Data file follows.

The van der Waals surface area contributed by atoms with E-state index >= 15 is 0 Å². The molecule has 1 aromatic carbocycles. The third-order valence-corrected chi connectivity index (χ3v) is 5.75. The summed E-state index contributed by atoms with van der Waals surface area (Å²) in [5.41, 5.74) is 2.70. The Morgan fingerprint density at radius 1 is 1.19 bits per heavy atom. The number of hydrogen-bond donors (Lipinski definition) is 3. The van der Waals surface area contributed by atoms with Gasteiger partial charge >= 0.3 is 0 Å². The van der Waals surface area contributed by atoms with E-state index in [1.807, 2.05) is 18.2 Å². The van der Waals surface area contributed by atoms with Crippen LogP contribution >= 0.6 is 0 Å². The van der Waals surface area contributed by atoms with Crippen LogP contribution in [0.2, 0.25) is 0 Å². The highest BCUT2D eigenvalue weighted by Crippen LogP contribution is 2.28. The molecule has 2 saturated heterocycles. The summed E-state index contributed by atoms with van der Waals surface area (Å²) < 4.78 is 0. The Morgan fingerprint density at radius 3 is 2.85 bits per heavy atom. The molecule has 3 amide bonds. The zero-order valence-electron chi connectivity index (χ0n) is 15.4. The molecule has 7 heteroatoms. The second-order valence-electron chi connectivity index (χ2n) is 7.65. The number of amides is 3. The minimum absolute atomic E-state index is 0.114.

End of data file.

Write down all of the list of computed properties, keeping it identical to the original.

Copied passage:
The van der Waals surface area contributed by atoms with E-state index >= 15 is 0 Å². The molecule has 1 aromatic carbocycles. The third-order valence-corrected chi connectivity index (χ3v) is 5.75. The summed E-state index contributed by atoms with van der Waals surface area (Å²) in [5.41, 5.74) is 2.70. The Morgan fingerprint density at radius 1 is 1.19 bits per heavy atom. The number of hydrogen-bond donors (Lipinski definition) is 3. The van der Waals surface area contributed by atoms with Gasteiger partial charge >= 0.3 is 0 Å². The van der Waals surface area contributed by atoms with E-state index in [1.807, 2.05) is 18.2 Å². The van der Waals surface area contributed by atoms with Crippen LogP contribution >= 0.6 is 0 Å². The van der Waals surface area contributed by atoms with Crippen LogP contribution in [0.2, 0.25) is 0 Å². The highest BCUT2D eigenvalue weighted by Crippen LogP contribution is 2.28. The molecule has 2 saturated heterocycles. The summed E-state index contributed by atoms with van der Waals surface area (Å²) < 4.78 is 0. The Morgan fingerprint density at radius 3 is 2.85 bits per heavy atom. The molecule has 3 amide bonds. The zero-order valence-electron chi connectivity index (χ0n) is 15.4. The molecule has 7 heteroatoms. The second-order valence-electron chi connectivity index (χ2n) is 7.65. The number of amides is 3. The minimum absolute atomic E-state index is 0.114.